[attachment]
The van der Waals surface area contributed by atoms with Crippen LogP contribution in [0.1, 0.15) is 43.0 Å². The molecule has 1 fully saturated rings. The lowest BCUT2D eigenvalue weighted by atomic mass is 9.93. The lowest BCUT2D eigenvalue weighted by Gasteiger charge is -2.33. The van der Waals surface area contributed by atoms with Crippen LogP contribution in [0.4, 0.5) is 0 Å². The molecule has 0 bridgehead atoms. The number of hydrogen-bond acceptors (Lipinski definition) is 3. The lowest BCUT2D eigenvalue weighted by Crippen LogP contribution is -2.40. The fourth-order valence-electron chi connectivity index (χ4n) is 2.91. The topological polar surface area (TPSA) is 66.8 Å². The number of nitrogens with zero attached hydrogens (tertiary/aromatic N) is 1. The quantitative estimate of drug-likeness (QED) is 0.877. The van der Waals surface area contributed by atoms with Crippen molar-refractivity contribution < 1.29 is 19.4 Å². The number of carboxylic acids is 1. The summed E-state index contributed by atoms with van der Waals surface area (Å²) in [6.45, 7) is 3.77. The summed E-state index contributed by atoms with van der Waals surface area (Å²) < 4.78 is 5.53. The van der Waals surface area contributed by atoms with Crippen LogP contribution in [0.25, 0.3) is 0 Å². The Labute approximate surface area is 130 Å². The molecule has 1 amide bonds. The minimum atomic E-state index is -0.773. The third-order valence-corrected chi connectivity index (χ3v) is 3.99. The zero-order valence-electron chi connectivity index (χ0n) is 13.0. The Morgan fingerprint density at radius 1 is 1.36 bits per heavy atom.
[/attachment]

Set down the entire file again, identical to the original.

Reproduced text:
The van der Waals surface area contributed by atoms with Crippen LogP contribution in [0.1, 0.15) is 43.0 Å². The molecule has 1 fully saturated rings. The lowest BCUT2D eigenvalue weighted by atomic mass is 9.93. The lowest BCUT2D eigenvalue weighted by Gasteiger charge is -2.33. The van der Waals surface area contributed by atoms with Crippen LogP contribution in [0.4, 0.5) is 0 Å². The molecule has 0 bridgehead atoms. The number of hydrogen-bond acceptors (Lipinski definition) is 3. The lowest BCUT2D eigenvalue weighted by Crippen LogP contribution is -2.40. The fourth-order valence-electron chi connectivity index (χ4n) is 2.91. The topological polar surface area (TPSA) is 66.8 Å². The number of nitrogens with zero attached hydrogens (tertiary/aromatic N) is 1. The quantitative estimate of drug-likeness (QED) is 0.877. The van der Waals surface area contributed by atoms with Crippen molar-refractivity contribution < 1.29 is 19.4 Å². The number of carboxylic acids is 1. The summed E-state index contributed by atoms with van der Waals surface area (Å²) in [6.45, 7) is 3.77. The summed E-state index contributed by atoms with van der Waals surface area (Å²) < 4.78 is 5.53. The van der Waals surface area contributed by atoms with Crippen LogP contribution in [0.25, 0.3) is 0 Å². The Labute approximate surface area is 130 Å². The molecule has 1 amide bonds. The minimum atomic E-state index is -0.773. The third-order valence-corrected chi connectivity index (χ3v) is 3.99. The zero-order valence-electron chi connectivity index (χ0n) is 13.0. The Morgan fingerprint density at radius 1 is 1.36 bits per heavy atom.